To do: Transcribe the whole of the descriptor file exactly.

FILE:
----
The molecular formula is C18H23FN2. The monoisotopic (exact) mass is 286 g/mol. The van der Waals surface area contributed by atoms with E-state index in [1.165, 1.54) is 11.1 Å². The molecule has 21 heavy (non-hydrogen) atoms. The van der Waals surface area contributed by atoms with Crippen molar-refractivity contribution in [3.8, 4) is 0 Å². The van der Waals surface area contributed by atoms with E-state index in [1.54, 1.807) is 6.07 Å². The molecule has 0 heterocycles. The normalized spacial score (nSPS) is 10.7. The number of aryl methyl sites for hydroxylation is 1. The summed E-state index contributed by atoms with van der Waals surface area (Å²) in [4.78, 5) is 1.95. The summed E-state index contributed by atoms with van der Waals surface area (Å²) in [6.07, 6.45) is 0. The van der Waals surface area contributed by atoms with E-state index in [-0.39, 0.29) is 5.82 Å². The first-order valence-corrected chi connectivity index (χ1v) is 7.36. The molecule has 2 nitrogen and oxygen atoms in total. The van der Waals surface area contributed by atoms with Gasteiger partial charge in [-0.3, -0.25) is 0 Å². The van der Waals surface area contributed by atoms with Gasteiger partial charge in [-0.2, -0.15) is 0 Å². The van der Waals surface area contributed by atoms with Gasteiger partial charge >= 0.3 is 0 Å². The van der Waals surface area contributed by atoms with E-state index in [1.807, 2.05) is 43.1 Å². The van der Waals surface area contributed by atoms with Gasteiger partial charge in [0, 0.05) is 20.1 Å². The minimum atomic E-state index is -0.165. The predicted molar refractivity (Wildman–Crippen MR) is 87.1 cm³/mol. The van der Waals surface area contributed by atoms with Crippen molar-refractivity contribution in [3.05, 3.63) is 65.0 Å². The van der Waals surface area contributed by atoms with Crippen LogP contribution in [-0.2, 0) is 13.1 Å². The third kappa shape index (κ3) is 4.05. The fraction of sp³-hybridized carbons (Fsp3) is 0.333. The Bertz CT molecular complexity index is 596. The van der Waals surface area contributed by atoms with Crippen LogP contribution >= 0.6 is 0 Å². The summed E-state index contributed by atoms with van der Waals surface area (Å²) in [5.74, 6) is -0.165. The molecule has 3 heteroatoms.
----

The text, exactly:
The molecular formula is C18H23FN2. The monoisotopic (exact) mass is 286 g/mol. The van der Waals surface area contributed by atoms with E-state index in [1.165, 1.54) is 11.1 Å². The molecule has 21 heavy (non-hydrogen) atoms. The van der Waals surface area contributed by atoms with Crippen molar-refractivity contribution in [3.8, 4) is 0 Å². The van der Waals surface area contributed by atoms with E-state index in [1.54, 1.807) is 6.07 Å². The molecule has 0 heterocycles. The normalized spacial score (nSPS) is 10.7. The number of aryl methyl sites for hydroxylation is 1. The summed E-state index contributed by atoms with van der Waals surface area (Å²) in [4.78, 5) is 1.95. The summed E-state index contributed by atoms with van der Waals surface area (Å²) in [6.07, 6.45) is 0. The van der Waals surface area contributed by atoms with E-state index in [-0.39, 0.29) is 5.82 Å². The first-order valence-corrected chi connectivity index (χ1v) is 7.36. The molecule has 2 nitrogen and oxygen atoms in total. The van der Waals surface area contributed by atoms with Gasteiger partial charge in [-0.3, -0.25) is 0 Å². The van der Waals surface area contributed by atoms with Gasteiger partial charge in [-0.2, -0.15) is 0 Å². The van der Waals surface area contributed by atoms with Gasteiger partial charge >= 0.3 is 0 Å². The van der Waals surface area contributed by atoms with E-state index in [1.807, 2.05) is 43.1 Å². The van der Waals surface area contributed by atoms with Gasteiger partial charge in [0, 0.05) is 20.1 Å². The minimum atomic E-state index is -0.165. The predicted molar refractivity (Wildman–Crippen MR) is 87.1 cm³/mol. The van der Waals surface area contributed by atoms with Crippen molar-refractivity contribution in [3.05, 3.63) is 65.0 Å². The van der Waals surface area contributed by atoms with Crippen LogP contribution in [-0.2, 0) is 13.1 Å². The third kappa shape index (κ3) is 4.05. The fraction of sp³-hybridized carbons (Fsp3) is 0.333. The Bertz CT molecular complexity index is 596. The van der Waals surface area contributed by atoms with Crippen LogP contribution >= 0.6 is 0 Å². The summed E-state index contributed by atoms with van der Waals surface area (Å²) in [5.74, 6) is -0.165. The molecule has 3 heteroatoms.